Helping to conserve native breed pigs for future generations

Oxford Sandy and Black Pigs

Living a natural life

Our pigs live outside for much of the year, only coming into the barn to give birth and when the weather is really bad in the Winter.  Their arks are cosy in the Winter with insulated wool roofs and a thick straw bed on the ground.  Our pigs are free to root in the soil, graze the grass, dig wallows and sunbathe.  They are fed a mixed diet of organic pig nuts, surplus seasonal fresh fruit and vegetables from our farm and anything else they can snuffle from the ground.

The pigs are regularly moved to new ground to avoid the build-up of pests and diseases.  This helps to keep the pigs healthy and reduces the need for medication.

All native breed pigs in the UK are on the RSBT (Rare Breeds Survival Trust) watchlist.  We feel that it is important to conserve these native breeds for future generations and consider ourselves fortunate that we are in a position to ‘do our bit’ to help.

Based on looks and being ‘a good pig for beginners’, we decided to start our own herd of pedigree Oxford Sandy and Black pigs.

The Oxford Sandy and Black pig is one of the oldest British pig breeds.  It is believed that the breed originated in the Oxfordshire region at least two centuries ago.  The breed has twice reached the possibility of extinction.  In 2004, it was the rarest of the native pig breeds with just 162 registered sows, 36 boars and 64 breeders.  By 2021, those numbers have increased to 473 registered sows, 129 boars and 172 breeders. Two of these sows and a boar live here at Barr Farm.  You can read more about the history of the Oxford Sandy and Black pig here.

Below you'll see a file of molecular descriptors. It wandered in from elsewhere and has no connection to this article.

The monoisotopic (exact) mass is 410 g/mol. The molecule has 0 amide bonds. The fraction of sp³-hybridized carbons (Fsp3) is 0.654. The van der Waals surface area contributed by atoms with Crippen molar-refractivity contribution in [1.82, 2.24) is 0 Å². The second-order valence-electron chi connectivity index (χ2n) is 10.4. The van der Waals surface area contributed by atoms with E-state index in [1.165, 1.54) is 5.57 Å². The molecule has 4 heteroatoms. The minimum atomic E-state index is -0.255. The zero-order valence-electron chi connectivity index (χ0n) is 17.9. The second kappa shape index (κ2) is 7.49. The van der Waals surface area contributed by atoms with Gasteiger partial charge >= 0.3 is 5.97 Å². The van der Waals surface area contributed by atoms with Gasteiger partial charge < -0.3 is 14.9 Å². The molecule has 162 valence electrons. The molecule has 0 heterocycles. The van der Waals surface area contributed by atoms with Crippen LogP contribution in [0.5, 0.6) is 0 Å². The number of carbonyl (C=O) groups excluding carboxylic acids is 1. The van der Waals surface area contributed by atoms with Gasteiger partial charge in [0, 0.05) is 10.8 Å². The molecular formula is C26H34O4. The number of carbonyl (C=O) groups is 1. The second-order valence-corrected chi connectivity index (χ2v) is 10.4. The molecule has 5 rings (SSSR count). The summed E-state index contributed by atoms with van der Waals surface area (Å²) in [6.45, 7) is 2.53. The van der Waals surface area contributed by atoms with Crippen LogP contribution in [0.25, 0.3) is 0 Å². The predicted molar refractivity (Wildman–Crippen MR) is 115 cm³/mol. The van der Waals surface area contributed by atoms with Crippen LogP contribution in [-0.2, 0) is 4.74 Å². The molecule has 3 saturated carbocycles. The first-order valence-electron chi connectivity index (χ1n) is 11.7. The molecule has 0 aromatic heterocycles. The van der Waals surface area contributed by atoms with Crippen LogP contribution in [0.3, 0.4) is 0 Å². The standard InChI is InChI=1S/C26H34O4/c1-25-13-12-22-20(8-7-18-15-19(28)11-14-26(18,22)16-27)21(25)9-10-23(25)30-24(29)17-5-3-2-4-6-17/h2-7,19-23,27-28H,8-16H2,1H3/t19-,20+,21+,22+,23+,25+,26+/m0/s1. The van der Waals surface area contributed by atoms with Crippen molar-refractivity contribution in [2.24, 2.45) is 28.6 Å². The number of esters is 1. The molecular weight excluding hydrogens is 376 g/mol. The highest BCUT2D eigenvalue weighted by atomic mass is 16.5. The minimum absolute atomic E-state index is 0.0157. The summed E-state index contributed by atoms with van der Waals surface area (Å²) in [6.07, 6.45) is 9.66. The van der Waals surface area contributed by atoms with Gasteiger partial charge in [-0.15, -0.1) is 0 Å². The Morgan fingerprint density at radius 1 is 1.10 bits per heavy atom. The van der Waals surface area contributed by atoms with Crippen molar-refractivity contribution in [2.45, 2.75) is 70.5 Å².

Our Pigs

We bought our breeding pigs in 2021 from a smallholder in Somerset who was reluctantly reducing the size of his herd.  It may seem like a long way to transport pigs but this helps to spread the genetics and improve the breed.

For sale were an 18 month old sow (Strawberry), unrelated 7 month old boar (Logan) and a 7 month old gilt (Blackberry).  An instant family!!!  The ‘berry family’ quickly expanded as Strawberry was also ‘in pig’.  In early December 2021, she gave birth to 12 piglets.

We thought long and hard about whether to leave Strawberry outside in an ark to farrow or whether to bring her into the barn. In the end, we decided to build a spacious farrowing area in the barn which allows us and the vet easy access if needed and keeps the young piglets safe from our resident fox and hovering buzzards for the first few weeks of their life.

By buying pork from us

it ensures that we can continue to maintain this rare breed.  We will register the very best piglets to maintain the blood lines for future breeding.  Not every piglet will meet the onerous breed standard.  As a rare breed they grow slowly, develop a superior flavour and make fantastic tasting pork.